Invalid identification may be handled in one of two ways. It may be disregarded until a threshold is reached, at which time the operator would be alerted, in order to avoid losing any valid data during the operator's reaction time following the receipt of invalid data. (The threshold may be a predetermined period of time following receipt of the invalid data, or it may be a predetermined number of invalid identifications.) Alternatively, the operator could be alerted immediately and given the option of transmitting a test message.
If the identification is valid, the next test is to determine whether it is that of a repeater unit 20 or a mobile unit 40. Messages from mobile units are decoded and presented directly to the operator. Messages from the repeater units, however, are processed somewhat differently. First, they are decoded to determine the distress transmitter's identification, if any. If identification is present, and if the target transmitter so identified is not one for which data is being stored already (a new target transmitter), an area of buffer memory is assigned to the target; and its data, along with the clock time, is stored in this buffer area. For target transmissions which do not satisfy these criteria, time and data are simply stored in the existing buffer.
From this point, the system awaits transmissions from other repeater units 20 relative to this particular target transmitter. Since each repeater unit 20 has a built-in delay, the total time required for all repeater units to respond to a given distress transmission is known. At the end of this time, i.e., at the expiration of target time, the VHF receive channel is closed, and the distress transmitter's location is calculated. This target location is displayed to the operator of central station 30 as well as being transmitted in two formats to the mobile unit 40 nearest the calculated location. Based on the location, CPU 303 will formulate a message for voice synthesizer 304 and transmit the message via VHF transceiver 301. It will also send the target transmitter's location by FSK data to mobile unit 40 for additional assurance that the message will be received. After transmission, transceiver 301 will await acknowledgement from mobile unit 40; and, if the mobile unit does not respond within a predetermined time, central station 30 will transmit the target location again. After a predetermined number of repetitions of the message (expiration of mobile threshhold time), the central station operator will be notified.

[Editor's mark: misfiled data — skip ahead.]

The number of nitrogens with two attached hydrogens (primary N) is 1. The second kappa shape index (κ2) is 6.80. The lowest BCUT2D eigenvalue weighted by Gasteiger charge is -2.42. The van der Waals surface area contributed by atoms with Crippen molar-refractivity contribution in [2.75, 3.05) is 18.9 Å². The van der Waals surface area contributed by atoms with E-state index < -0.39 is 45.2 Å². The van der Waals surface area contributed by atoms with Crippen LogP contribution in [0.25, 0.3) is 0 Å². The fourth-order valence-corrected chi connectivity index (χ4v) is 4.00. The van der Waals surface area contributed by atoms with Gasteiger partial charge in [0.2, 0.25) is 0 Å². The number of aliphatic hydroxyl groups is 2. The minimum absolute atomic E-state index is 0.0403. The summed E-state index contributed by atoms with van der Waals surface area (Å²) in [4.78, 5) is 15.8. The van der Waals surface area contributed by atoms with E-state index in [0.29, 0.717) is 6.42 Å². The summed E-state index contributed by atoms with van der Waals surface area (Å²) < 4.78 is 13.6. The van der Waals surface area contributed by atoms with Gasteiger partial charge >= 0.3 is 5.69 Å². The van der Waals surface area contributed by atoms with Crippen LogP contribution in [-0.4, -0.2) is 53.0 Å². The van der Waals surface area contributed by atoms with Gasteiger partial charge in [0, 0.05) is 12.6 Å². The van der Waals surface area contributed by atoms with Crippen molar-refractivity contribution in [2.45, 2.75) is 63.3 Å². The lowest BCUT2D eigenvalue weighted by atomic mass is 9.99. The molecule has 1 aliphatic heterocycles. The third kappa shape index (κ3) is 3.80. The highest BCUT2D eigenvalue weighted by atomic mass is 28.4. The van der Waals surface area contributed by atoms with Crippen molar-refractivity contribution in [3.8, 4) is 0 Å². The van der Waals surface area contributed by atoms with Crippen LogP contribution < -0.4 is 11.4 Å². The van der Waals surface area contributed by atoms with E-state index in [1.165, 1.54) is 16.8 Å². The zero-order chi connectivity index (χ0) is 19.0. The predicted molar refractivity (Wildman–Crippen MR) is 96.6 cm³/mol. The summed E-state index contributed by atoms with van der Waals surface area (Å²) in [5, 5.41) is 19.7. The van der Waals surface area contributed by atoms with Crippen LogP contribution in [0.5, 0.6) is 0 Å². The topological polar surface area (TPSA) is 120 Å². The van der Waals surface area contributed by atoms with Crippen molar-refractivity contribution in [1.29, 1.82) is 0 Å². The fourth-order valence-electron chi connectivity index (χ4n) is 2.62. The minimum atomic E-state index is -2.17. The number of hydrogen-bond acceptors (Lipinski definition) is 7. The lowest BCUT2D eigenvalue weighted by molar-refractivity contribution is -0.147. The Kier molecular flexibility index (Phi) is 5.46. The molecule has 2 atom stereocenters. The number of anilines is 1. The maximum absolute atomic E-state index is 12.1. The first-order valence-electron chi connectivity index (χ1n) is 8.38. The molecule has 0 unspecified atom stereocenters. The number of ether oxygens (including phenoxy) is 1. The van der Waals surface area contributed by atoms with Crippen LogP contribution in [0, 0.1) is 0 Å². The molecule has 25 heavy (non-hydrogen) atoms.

During the time when central station 30 is processing and storing target transmitter data, it is advisable that mobile units 40 be data disabled. It is mandatory that repeater units 20 be disabled during the time when central station 30 is awaiting a response from mobile unit 40, otherwise, the central station will begin processing the new transmission without waiting for acknowledgement that the mobile unit received the earlier location.
FIGS. 7 and 8 illustrate the two types of communications equipment carried by each mobile unit 40. For two-way data transfer, the units include a conventional VHF transceiver 401. Incoming data representing the location of a target transmitter is converted to digital form by A/D converter 402, after which it is both printed by printer 403 and displayed on map display 404. Outgoing data representing the status of mobile unit 40 is developed through various pushbuttons and sensors 405. The pushbuttons and sensors are capable of developing one of four messages to central station 30. In response to a message from central station 30 informing mobile unit 40 of a distress transmitter's location, an automatic acknowledgement is transmitted. The mobile operator may, by pushbutton, transmit a check-in message (including his location) or a mission complete message to central station 30. If, in response to a query from central station 30, no check-in message is sent by the operator, an automatic "vehicle empty" message will be sent. Each of these four messages is encoded by encoder 406 before transmission by VHF transceiver 401.
Mobile unit 40 also has voice capability, through UHF transceiver 497 and its connected speaker 408 and touchtone microphone 409. Microphone 409 enables the mobile unit operator to access the telephone system via central station 30 and phone patch 311, in order to notify the authorities that persons or property are in danger. Mobile unit 40 also carries fixed and portable VHF/UHF DF equipment in order to locate a distress transmission precisely or to intercept one in motion. This is especially important in locating a distress transmitter in a multistory building or a deliberately concealed vehicle.
Each hour, central station 30 is responsible for initiating test routines. These routines perform two functions. First, they confirm that the equipment is operating. Second, they provide the mathematical relationship between signal strength and distance, as a function of azimuth, necessary to calculate distress transmitter location solely on the basis of signal strength.
One type of test transmission is made by repeater units 20 after receiving a request from central station 30. Central station 30 transmits the request on the frequency monitored by VHF guard receiver 207. Upon receipt of a request for a test transmission by guard receiver 207, encoder 208 initiates a standard test message and causes it to be transmitted via transmitter 209. This sequence tests the communication between repeater units 20 and central station 30.